A serving Tory MP has said questioned the government’s plans to privatise Channel 4 revealing that many Torys see the move as “payback time” for “biased coverage” against Brexit and Prime Minister Boris Johnson.

Conservative MP Julian Knight expressed his opinions on Twitter following Monday’s confirmation that the Government plans to proceed with plans to privatise the broadcaster, with reports saying the sale plans will be set out in a White Paper later in April and will be included in a new Media Bill for spring 2023.

In a string of tweets, the MP addressed what he said was the “elephant in the room time” as he tweeted: “Is this being done for revenge for Channel 4’s biased coverage of the likes of Brexit and personal attacks on the PM? The timing of the announcement 7pm, coinciding with Channel 4 news, was very telling…”.

Mr Knight, who is the chairman of the Digital, Culture, Media and Sport Committee (DCMS), stated the views in his tweets were his own and not those of the “committee more generally”.



He wrote: “It is certainly true that Channel 4 will have greater freedom to compete once privatised and if managed well it should be able to continue to innovate and, crucially, appeal to young audiences – a real usp in today’s broadcast landscape.

“However, this is a big risk. The question has to be, do you think a restricted but brilliant small state broadcaster will part-compete with the likes of Apple and Amazon, or does it need to be able to borrow and grow in a way only privatisation can unlock?

“In all this, it’s crucial the Government protects the prominence of all public service broadcasting through the new media bill, in order to give the likes of a new privatised Channel 4 a head start.

“Undoubtedly, across much of the party – there is a feeling of payback time and the word privatisation tickles the ivories of many. The money is irrelevant – equivalent to four days’ national debt interest – so it must be used to support skills in creative sectors.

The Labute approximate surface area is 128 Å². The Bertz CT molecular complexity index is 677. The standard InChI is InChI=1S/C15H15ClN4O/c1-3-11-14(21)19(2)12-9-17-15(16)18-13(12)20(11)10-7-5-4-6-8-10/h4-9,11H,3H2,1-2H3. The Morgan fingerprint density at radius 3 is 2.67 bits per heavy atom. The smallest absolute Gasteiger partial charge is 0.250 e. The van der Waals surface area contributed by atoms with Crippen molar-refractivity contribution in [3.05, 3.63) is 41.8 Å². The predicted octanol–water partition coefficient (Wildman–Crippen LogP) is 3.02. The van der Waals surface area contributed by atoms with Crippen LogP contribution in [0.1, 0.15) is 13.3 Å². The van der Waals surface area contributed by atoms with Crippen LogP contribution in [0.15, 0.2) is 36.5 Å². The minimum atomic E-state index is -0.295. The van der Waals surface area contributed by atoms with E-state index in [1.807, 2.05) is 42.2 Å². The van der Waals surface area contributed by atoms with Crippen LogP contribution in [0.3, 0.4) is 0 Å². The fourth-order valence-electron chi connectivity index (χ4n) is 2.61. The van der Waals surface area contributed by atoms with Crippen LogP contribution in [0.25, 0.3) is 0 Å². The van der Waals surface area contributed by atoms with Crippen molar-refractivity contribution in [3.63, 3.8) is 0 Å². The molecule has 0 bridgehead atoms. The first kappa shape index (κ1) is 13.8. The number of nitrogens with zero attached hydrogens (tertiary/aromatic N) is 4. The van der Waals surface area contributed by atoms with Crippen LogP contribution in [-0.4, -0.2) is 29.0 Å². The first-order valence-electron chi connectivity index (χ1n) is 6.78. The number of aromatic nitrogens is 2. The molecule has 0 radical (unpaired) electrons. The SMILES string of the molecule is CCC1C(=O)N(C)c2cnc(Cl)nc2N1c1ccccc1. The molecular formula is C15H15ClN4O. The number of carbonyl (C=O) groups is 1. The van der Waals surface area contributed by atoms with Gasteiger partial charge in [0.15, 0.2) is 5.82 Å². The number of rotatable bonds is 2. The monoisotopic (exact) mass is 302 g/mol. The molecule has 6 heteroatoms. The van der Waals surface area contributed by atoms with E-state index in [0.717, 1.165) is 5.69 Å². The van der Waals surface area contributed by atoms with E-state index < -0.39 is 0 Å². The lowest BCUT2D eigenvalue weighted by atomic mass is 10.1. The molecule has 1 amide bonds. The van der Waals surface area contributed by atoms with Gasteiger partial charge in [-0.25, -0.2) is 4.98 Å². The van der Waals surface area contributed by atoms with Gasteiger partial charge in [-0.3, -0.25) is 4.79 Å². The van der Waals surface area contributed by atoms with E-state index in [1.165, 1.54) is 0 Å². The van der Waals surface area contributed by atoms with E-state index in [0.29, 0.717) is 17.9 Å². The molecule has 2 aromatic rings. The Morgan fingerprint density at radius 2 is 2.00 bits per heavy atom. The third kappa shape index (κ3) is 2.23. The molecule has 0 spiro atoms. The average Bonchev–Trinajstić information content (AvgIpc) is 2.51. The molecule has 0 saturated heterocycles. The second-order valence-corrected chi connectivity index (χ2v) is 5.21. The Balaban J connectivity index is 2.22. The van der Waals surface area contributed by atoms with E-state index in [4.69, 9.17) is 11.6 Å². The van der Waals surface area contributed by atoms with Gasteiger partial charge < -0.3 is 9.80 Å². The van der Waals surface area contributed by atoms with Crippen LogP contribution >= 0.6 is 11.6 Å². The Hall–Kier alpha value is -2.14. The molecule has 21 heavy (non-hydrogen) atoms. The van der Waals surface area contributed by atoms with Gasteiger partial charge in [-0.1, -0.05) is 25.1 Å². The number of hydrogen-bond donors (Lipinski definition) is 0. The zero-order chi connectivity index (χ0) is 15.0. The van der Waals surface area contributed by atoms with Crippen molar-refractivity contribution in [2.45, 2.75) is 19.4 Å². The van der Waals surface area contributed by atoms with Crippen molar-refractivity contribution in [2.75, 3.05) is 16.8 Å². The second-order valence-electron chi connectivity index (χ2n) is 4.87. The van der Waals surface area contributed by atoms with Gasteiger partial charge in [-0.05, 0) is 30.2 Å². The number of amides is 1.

“So, to sum up. Privatisation – even for some wrong reasons – can work for C4 but must be part of a thorough overhaul of all public service broadcasting. If this is in the media bill I will support the Government. Finally, these are my views not those of the committee more generally.”

Channel 4 'disappointed' by government's privatisation plans

Channel 4 is currently owned by the Government and receives its funding from advertising.

During a select committee hearing in November last year, Culture Secretary Nadine Dorries claimed the broadcaster was in “receipt of public money” when discussing the future of the channel.

On Monday, Dorries said she wanted the broadcaster to remain a “cherished place in British life”, but felt that government ownership was “holding Channel 4 back from competing against streaming giants like Netflix and Amazon”.

“I will seek to reinvest the proceeds of the sale into levelling up the creative sector, putting money into independent production and creative skills in priority parts of the country – delivering a creative dividend for all,” she added in a tweet.

Channel 4 has said it is “disappointed” at the Government’s decision to proceed with plans to privatise the broadcaster without “formally recognising the significant public interest concerns which have been raised”.